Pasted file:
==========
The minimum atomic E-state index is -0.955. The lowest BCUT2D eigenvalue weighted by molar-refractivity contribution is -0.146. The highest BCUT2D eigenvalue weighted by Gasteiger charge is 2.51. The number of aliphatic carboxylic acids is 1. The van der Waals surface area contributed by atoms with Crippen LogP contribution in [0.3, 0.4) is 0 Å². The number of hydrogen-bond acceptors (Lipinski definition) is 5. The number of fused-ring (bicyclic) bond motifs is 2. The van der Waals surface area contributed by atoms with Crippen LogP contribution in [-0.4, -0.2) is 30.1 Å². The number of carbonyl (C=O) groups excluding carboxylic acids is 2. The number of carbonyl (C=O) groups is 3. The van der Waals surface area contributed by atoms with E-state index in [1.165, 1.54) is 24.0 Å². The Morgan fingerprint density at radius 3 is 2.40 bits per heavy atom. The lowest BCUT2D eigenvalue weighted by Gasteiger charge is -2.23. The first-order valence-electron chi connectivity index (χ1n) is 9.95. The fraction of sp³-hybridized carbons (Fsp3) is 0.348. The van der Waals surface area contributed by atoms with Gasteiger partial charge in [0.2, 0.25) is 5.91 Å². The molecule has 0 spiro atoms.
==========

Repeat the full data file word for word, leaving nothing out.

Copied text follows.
The minimum atomic E-state index is -0.955. The lowest BCUT2D eigenvalue weighted by molar-refractivity contribution is -0.146. The highest BCUT2D eigenvalue weighted by Gasteiger charge is 2.51. The number of aliphatic carboxylic acids is 1. The van der Waals surface area contributed by atoms with Crippen LogP contribution in [0.3, 0.4) is 0 Å². The number of hydrogen-bond acceptors (Lipinski definition) is 5. The number of fused-ring (bicyclic) bond motifs is 2. The van der Waals surface area contributed by atoms with Crippen LogP contribution in [-0.4, -0.2) is 30.1 Å². The number of carbonyl (C=O) groups excluding carboxylic acids is 2. The number of carbonyl (C=O) groups is 3. The van der Waals surface area contributed by atoms with E-state index in [1.165, 1.54) is 24.0 Å². The Morgan fingerprint density at radius 3 is 2.40 bits per heavy atom. The lowest BCUT2D eigenvalue weighted by Gasteiger charge is -2.23. The first-order valence-electron chi connectivity index (χ1n) is 9.95. The fraction of sp³-hybridized carbons (Fsp3) is 0.348. The van der Waals surface area contributed by atoms with Gasteiger partial charge in [0.2, 0.25) is 5.91 Å². The molecule has 0 spiro atoms.